"I joined the Royal Australian Navy as a part-Chaplain in 1991 and in January 1994 became a full- time Chaplain. Initially the posting was for four years but 20 years on, I'm still here," he says.

It's a life he obviously loves.

Promoted to Senior Chaplain in 2005, Mgr Hall was appointed Director General Chaplaincy - Navy in November 2011. Just one month later, Pope Benedict XVI appointed him Prelate of Honour with the title Reverend Monsignor.

The first Navy Chaplains serving with the Australian Navy date back to 1911. After a series of discussions with the Department of Defence and leaders of the Anglican, Presbyterian and Methodist Churches, three Anglican and two Protestant Chaplains were appointed to the Navy.

Newly built and commissioned HMAS Australia led the Fleet into Sydney on 4 October 1913

Less than a year later, the Archbishop of Melbourne, the Most Rev Thomas Carr was delegated by the Catholic Bishops of Australia to confer with the Department of Defence and on 16 August, 1912 Father Patrick Gibbons became the first Catholic Chaplain appointed to the Navy.

"We celebrated the Centenary of his appointment with a Mass at the Garden Island chapel last year," Mgr Hall says.

Now he is involved with another Centenary. This time  the Naval Fleet's first entry into Sydney Harbour on 4 October 1913.

From tomorrow 3 October until Friday, 11 October Sydney will host the International Fleet Review as part of the Navy's centennial celebrations. The Chief of the Navy, Vice Admiral Griggs having issued invitations to 50 different nations to send a warship or tall ship and participate in what will be an historic and unforgettable event.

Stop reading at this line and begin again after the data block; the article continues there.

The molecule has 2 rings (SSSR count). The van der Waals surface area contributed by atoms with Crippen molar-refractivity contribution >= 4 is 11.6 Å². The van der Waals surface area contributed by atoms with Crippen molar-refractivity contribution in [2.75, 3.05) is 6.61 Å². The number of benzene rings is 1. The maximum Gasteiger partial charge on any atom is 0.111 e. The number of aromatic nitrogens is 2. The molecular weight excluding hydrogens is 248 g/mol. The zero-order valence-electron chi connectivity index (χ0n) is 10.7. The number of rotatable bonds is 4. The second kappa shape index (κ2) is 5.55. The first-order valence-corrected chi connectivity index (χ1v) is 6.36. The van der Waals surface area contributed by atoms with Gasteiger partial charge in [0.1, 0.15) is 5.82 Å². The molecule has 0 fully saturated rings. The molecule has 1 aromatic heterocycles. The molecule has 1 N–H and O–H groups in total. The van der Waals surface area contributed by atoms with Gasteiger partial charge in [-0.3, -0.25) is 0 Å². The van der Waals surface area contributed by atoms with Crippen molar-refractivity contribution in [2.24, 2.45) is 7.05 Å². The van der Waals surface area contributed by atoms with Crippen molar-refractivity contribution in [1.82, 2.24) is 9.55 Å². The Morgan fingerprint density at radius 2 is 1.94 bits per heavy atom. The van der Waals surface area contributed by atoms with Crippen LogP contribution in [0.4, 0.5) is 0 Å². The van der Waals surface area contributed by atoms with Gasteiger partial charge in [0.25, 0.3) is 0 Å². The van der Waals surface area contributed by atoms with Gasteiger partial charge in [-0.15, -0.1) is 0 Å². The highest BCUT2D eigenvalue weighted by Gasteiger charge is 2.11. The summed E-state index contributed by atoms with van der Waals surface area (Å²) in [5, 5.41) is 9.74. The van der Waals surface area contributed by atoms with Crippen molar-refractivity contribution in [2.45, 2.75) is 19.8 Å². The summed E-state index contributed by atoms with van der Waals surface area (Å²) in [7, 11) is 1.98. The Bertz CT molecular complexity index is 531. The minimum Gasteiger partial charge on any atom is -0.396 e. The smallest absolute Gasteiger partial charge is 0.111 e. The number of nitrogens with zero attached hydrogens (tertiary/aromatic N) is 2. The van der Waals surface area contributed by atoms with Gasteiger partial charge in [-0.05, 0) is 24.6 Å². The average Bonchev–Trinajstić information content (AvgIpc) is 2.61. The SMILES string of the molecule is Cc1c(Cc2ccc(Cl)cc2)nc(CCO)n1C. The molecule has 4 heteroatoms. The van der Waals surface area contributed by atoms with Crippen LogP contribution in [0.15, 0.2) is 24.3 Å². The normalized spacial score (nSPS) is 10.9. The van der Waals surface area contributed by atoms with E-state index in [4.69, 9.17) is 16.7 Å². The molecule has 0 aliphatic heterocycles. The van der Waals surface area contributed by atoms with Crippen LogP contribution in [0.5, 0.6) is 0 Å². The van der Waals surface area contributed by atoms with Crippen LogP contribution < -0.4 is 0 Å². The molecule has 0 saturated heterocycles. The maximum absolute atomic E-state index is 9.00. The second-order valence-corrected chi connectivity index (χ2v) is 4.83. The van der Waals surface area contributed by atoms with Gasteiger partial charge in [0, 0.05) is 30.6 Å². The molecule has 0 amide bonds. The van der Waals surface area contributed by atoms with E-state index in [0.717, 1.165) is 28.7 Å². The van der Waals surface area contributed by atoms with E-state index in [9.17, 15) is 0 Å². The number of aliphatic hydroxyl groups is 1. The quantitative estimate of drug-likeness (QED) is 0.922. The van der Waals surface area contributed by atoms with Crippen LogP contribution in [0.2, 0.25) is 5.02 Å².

At least 40 warships and 16 tall ships are expected to take part in the International Fleet Review with celebrations to mark the event continuing over eight days and including a fireworks spectacular this Saturday.  This will mark exactly 100 years the first entry of the Royal Australian Navy's Fleet into Sydney.

The flagship, HMAS Australia let the new fleet comprising HMA Ships Melbourne, Sydney, Encounter, Warrego, Parramatta and Yarra into Sydney Harbour to be greeted by thousands of cheering citizens lining the foreshores. It was a moment of immense national pride, rec ognised as a key indicator of Australia's progress towards national maturity.

"From every flagstaff, north, south, east and west flew the British - Australian colours. It was truly Australia's national day," one newspaper reported.

Sydneysiders gather at Harbour vantage points to watch arrival of the Fleet on 4 October 1913

Two days later on 6 October 1913, men and women crowded into the city to watch dignitaries and Navy personnel arrive for at St Mary's Cathedral for a special Mass to commemorate this historic event.

"Several thousand people lined College Street in connection with the church parade at St Mary's Cathedral," it was reported. "Lieutenant Walsh had charge of about 170 Roman Catholics from all ranks in the fleet who assembled from the warships and marched up Macquarie Street arriving at St Mary's at 11.50.am."

The sermon that day was delivered by Monsignor O'Brien who spoke at length about patriotism and insisting  that "the Fleet would not be employed for the conquest of other nations but for the defence of the shores of Australia in order to keep pure and sacred the temples of our God and the hearts of and homes of our people."

"The importance and primary purpose of the Royal Australian Navy since Federation has been to defend Australia as well as defend our sea lanes. Keeping our sea lanes open for trade and commerce is important with almost all our trade arriving by sea and all our exports sent by sea," Mgr Hall says.

The Ecumenical and Interfaith Service to Commemorate the Centenary of the First Entry of the Royal Australian Navy Fleet into Sydney Harbour will be held at St Mary's Cathedral on Sunday 6 October at 2 pm.